phono directly on line-level (or mic level) input as-is will be very too quiet (or if you manage to amplify it, very noisy)
avoid connecting non-phono and in particular line-level outputs to phono inputs, it may be possible to blow the preamp
cartridge output: varies, order of 500 Ohm or lower (verify)
phono amp imput: 47k Ohm

  • consumer microphone level (often on 3.5mm TS/TRS plugs)
on the order of ~10mV signal output (verify)
because that's the order of what ~1cm electret (FET output(verify))s give, which is what most of these are
note that the recording side will often put a DC voltage on that TRS plug, required by electret mics's internal preamp
computer sound cards have
a voltage bias for electret mics - as electrets are the typical mic you plug in
internal amplication to get it to the same level as line level. (Relevant mainly in that plugging line level into mic in will distort)
mic output - high-impedance microphones are typically cheaper, e.g. the common electret mic is often 1-2kOhm but some 10kOhm+ (verify)
PC mic in impedance: 1..10kohm (varied over time and with cards)

  • consumer line level (often on RCA or 3.5mm TRS plugs)
on the order of ~300mV (~310mV RMS, ~440mV peak, 0.9V peak-to-peak)
also sometimes known as -10dBV (mostly in situations that also do +4dBu pro levels)
but has varied somewhat over time.
I've seen amplifiers with a sensitivity of 250mV, older ones with 150mV
Some recent devices are moving to higher voltages - amps may choose to deal with up to 1V, or 2V in the case of DVD, Bluray(verify) (perhaps in imitation of pro line level?)
when the the other end is not aware, you may need to attenuate the output, and/or keep the amplification low, to avoid distortion.
line in impedance is often ~100 Ohm. Possibly higher, up to 1 kOhm
line out impedance is often ~10 kOhm. Possibly higher, up to 1 MOhm

  • professional microphone level (often on XLR3 plugs)
order of 10mV, but can vary:
Can be ~1mV, can be ~200mV (in theory more but this is atypical)
more varied designs, and possible amplification at the mic, means more variation with design and per use
(e.g. dynamic mics are somewhat intentionally low, to be able to deal with the louder things)
...so you will need that gain knob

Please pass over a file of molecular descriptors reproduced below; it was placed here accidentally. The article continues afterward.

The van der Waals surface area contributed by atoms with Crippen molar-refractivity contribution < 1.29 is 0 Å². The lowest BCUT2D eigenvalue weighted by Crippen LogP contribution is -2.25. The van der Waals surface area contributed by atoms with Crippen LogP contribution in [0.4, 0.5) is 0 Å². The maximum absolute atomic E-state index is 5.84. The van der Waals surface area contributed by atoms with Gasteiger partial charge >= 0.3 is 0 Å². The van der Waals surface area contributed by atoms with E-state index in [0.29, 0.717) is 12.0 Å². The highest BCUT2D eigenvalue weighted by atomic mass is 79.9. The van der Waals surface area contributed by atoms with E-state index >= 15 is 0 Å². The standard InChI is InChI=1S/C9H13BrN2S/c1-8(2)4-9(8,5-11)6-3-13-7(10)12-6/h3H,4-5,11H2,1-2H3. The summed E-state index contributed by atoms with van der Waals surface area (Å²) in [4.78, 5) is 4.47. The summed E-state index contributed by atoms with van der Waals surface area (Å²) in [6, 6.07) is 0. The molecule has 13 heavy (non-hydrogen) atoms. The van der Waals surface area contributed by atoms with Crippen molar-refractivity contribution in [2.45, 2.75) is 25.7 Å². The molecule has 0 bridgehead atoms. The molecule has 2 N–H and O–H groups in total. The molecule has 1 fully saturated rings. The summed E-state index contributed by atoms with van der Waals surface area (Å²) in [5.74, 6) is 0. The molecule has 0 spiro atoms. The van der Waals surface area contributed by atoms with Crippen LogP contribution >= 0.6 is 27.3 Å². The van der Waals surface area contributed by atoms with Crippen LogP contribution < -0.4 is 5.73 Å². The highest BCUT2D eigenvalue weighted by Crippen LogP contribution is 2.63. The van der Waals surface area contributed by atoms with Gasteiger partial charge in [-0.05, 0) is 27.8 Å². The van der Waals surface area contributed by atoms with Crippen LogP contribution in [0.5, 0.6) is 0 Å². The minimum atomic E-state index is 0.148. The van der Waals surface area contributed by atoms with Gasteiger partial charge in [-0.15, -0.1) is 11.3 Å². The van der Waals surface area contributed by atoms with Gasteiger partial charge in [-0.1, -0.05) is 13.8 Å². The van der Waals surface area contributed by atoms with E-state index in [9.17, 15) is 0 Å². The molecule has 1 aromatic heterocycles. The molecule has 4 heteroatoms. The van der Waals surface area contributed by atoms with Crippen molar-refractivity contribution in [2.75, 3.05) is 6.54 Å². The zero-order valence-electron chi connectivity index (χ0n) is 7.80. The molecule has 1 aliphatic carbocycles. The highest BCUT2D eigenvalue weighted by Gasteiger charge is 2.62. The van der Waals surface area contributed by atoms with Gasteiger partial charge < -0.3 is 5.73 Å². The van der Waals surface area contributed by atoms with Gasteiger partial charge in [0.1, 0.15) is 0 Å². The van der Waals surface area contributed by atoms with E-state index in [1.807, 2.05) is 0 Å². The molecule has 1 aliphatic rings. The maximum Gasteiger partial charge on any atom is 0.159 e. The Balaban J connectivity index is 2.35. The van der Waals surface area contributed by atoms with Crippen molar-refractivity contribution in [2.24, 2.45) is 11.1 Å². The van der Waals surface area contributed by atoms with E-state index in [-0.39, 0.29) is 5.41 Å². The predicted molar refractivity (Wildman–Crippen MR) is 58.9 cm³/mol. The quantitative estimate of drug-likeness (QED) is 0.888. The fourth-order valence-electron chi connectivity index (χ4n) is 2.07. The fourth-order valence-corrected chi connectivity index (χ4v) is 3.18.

mic output: most are (higher) in the 50..200 Ohm range, with deviations (see more notes around here)
mic preamp/mixer input: order of 1..2kOhm

On +4dBu and -10dBV

  • the standard known as +4dBu means 1.2V RMS
because 0dBu is defined as .775V, so +4dBu means (.775V * 1.585 is) 1.228V
  • similarly, -10dBV refers to consumer level (and referred to this mostly just in pro/mixed contexts)
because 0dBV is defined as 1V, so -10dBV means (1V * 0.316 is ) 0.316V

So yes, these can be seen as fancy indirect names for actual voltages. (Which, note, are not the maximum it must stay under, but the goal of a decently-strong level, Peaks will be higher, and a bit more headroom can't hurt either to deal with loud but (and also with a few specific/historical variations))

  • professional sound line level
is +4dBV, so ~1.2V typical. See notes anove.
  • instrument level has no standard, though is generally quite predictable
voltage is often somewhere between pro mic and pro line level
because it includes both guitars (which are not amplified) and e.g. synths (which are)
instruments will typically be unbalanced, TS
the 6.35mm inputs on mixers will often be balanced (TRS) because this makes sense to use for device interconnects when using these plugs.
They may also accept unbalanced (TS) (will be marked with something like 'bal or unbal'), to allow for a few other things (see also #Plugs.27s_relation_to_balanced.2Funbalanced.2C_voltage_levels.2C_etc.)
output impedance: (verify)

  • guitars are more specific case of instrument level
guitar pickup impedance is often quite high (see notes below on pickup impedance)
so a direct box (a.k.a. DI) to make it XLR is a better and easy way to put it on a longer cable to a mixer
guitar amps expect high impedance from a directly connected pickup (typically closeby)
DI boxes tend to have a thru on the input side (which is a directly wired second port) so that you can both have a guitar amp on stage (mostly as a monitor), and send its result to the mixer
a few guitar amps may have a built-in DI
in general there can be good reasons to mic the cab instead of using an output (primarily the speaker's sound)

Less standard / more varied:

  • headphone level (on 3.5mm TRS)
roughly commercial line level, but less of a standard, and can easily be a little higher.
headphone amps tend to aim to drive at least a few milliAmps into a ~30-60Ohm headphone (verify)
there are ~4Ohm headphones, but you really woudn't plug those into everything (likely to distort)
there are 250Ohm-600Ohm headphones, but these need their own preamp (the idea is that you can design for slightly better THD with less load on the amp)